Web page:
Practical joker Ken Campbell has the last laugh

Stage shows salute theatre genius of king of comic capers 10 years on from his death

Jeremy Stockwell as Campbell (right) and Terry Johnson in the original production of Ken.
Photograph: Robert Day

“Irrepressible” was the word often used to describe the Essex-born performer and writer Ken Campbell. And, even in death, this “one-man dynamo of British theatre” will not keep quiet.

The award-winning playwright Terry Johnson has moved an acclaimed new show about Campbell to south London this month. Meanwhile, Daisy Campbell, Ken’s daughter, is finishing her own theatrical tribute to her eccentric father, 10 years after he died suddenly at the age of 66. “It is a chance for me to see what he has been up to since,” said Daisy, whose monologue about him, Pigspurt’s Child, will open in Brighton in May. “Turns out he has been very busy.”

Campbell is seen as the originator of the British comic improvisation scene and yet he also addressed the big issues of life. An “unclassifiable” maverick, according to his biographer Michael Coveney, he was as well known for his practical jokes, or “capers”, as he was for his groundbreaking stage shows. These included the nine-hour Illuminatus! in 1976, starring Bill Nighy and Jim Broadbent, and the 24-hour marathon Time Warp, first staged at the Institute of Contemporary Arts in 1979.

“I was incredibly lucky to stumble on him,” said Johnson, whose show Ken opened on 24 January at the Bunker in Southwark, south London. “It is a tale about knowing Ken. I wanted to write something personal.”

Poster for the play Ken at The Bunker in London

Photograph: Courtesy of Eamonn McCabe

A winner of many theatrical awards for directing and writing, Johnson met Campbell in the 1970s.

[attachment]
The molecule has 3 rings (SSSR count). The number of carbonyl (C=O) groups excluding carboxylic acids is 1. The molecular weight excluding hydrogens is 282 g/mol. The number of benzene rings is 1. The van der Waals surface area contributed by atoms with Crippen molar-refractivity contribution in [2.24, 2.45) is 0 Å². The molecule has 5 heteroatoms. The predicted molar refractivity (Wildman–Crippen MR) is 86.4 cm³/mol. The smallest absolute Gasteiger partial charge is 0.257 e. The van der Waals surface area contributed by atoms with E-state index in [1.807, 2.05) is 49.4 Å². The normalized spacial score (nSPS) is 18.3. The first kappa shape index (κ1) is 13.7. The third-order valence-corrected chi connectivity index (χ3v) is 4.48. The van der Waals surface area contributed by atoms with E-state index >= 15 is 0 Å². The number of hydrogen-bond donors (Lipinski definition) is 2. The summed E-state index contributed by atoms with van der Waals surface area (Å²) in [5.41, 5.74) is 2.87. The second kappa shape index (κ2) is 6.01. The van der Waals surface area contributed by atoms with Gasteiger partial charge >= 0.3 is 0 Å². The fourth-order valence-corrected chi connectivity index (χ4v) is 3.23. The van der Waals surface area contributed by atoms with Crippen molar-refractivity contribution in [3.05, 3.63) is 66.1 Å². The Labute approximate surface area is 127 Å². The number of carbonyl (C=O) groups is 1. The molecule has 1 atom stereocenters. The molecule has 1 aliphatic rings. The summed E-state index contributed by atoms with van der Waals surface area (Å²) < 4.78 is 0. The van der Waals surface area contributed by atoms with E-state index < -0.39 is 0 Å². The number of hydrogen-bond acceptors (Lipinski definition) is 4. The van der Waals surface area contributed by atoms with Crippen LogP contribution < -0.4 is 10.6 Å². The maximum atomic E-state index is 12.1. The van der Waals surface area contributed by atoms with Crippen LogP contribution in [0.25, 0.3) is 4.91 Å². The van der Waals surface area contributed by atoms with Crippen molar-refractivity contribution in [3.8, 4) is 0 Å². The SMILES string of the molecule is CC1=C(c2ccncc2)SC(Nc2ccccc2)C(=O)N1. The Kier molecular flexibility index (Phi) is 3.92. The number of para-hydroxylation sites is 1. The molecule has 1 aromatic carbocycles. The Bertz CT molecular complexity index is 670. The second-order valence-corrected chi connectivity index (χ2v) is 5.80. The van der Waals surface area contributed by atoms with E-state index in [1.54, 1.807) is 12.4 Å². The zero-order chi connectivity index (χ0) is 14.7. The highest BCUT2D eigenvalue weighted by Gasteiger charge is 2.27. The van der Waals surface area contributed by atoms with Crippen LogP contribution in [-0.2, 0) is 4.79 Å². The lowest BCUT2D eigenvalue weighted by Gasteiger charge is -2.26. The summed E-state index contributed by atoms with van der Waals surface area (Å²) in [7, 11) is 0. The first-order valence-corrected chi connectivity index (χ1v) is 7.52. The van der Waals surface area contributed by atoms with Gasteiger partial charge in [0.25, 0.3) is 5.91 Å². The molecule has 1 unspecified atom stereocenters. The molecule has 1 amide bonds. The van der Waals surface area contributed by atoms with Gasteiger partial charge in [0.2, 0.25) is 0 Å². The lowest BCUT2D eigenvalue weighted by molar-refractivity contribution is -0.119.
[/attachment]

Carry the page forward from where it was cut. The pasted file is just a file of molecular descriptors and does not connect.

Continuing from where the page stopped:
“He was directing me when he was around 30. He was terrifying. He didn’t really respect me, as I was very suburban then. But his voice is in my head and when I need some help directing, out he comes.”

Johnson, who found fame with the 1985 hit film of his drama Insignificance and with his play Dead Funny, appears as himself on stage in his first acting role for 35 years, opposite Jeremy Stockwell as Campbell. “When I met Jeremy I realised he was absolutely the man to do it,” he said.

Campbell’s daughter also finds Stockwell’s rendition uncanny: “Jeremy is just channelling Dad. It is an invocation – a really exhilarating performance.”

As a child, she watched many of her father’s odd one-man plays, and her own new work takes its name from his most autobiographical show, Pigspurt.

Campbell’s daughter recalled: “My mother, the actress Prunella Gee, and my father split when I was five, but I spent half my time with each. Dad would take me fishing in the rivers and canals of north London, dragging up supermarket trolleys in front of all the ‘gongoozlers’ – which I thought was his made-up word, but actually does mean people who idly watch canals. When Dad is in your head, he doesn’t go away. He turned everything into play.”

Ken is at the Bunker, 53a Southwark Street, London SE1, until 24 February

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